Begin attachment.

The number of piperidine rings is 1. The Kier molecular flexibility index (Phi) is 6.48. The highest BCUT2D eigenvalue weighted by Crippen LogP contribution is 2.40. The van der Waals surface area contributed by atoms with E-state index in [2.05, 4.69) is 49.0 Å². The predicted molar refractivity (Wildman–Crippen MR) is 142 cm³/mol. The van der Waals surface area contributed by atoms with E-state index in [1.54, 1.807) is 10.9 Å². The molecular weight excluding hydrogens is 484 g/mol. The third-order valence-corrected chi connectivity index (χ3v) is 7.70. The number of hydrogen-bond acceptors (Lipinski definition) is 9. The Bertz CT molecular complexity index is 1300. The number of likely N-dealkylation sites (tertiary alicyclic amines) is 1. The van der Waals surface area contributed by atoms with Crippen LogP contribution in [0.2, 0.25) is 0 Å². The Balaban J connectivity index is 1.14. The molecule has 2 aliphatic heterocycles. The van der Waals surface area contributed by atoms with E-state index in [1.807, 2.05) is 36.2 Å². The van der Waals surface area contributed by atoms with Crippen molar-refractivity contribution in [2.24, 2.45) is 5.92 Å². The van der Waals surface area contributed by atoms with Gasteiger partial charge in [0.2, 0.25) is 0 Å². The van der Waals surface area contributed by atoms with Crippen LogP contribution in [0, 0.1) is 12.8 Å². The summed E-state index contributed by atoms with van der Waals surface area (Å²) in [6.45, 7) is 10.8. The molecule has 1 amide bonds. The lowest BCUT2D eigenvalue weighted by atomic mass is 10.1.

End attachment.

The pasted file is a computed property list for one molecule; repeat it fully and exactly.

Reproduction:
The number of piperidine rings is 1. The Kier molecular flexibility index (Phi) is 6.48. The highest BCUT2D eigenvalue weighted by Crippen LogP contribution is 2.40. The van der Waals surface area contributed by atoms with E-state index in [2.05, 4.69) is 49.0 Å². The predicted molar refractivity (Wildman–Crippen MR) is 142 cm³/mol. The van der Waals surface area contributed by atoms with E-state index in [1.54, 1.807) is 10.9 Å². The molecular weight excluding hydrogens is 484 g/mol. The third-order valence-corrected chi connectivity index (χ3v) is 7.70. The number of hydrogen-bond acceptors (Lipinski definition) is 9. The Bertz CT molecular complexity index is 1300. The number of likely N-dealkylation sites (tertiary alicyclic amines) is 1. The van der Waals surface area contributed by atoms with Crippen LogP contribution in [0.2, 0.25) is 0 Å². The Balaban J connectivity index is 1.14. The molecule has 2 aliphatic heterocycles. The van der Waals surface area contributed by atoms with E-state index in [1.807, 2.05) is 36.2 Å². The van der Waals surface area contributed by atoms with Crippen molar-refractivity contribution in [2.24, 2.45) is 5.92 Å². The van der Waals surface area contributed by atoms with Gasteiger partial charge in [0.2, 0.25) is 0 Å². The van der Waals surface area contributed by atoms with Crippen LogP contribution in [0, 0.1) is 12.8 Å². The summed E-state index contributed by atoms with van der Waals surface area (Å²) in [6.45, 7) is 10.8. The molecule has 1 amide bonds. The lowest BCUT2D eigenvalue weighted by atomic mass is 10.1.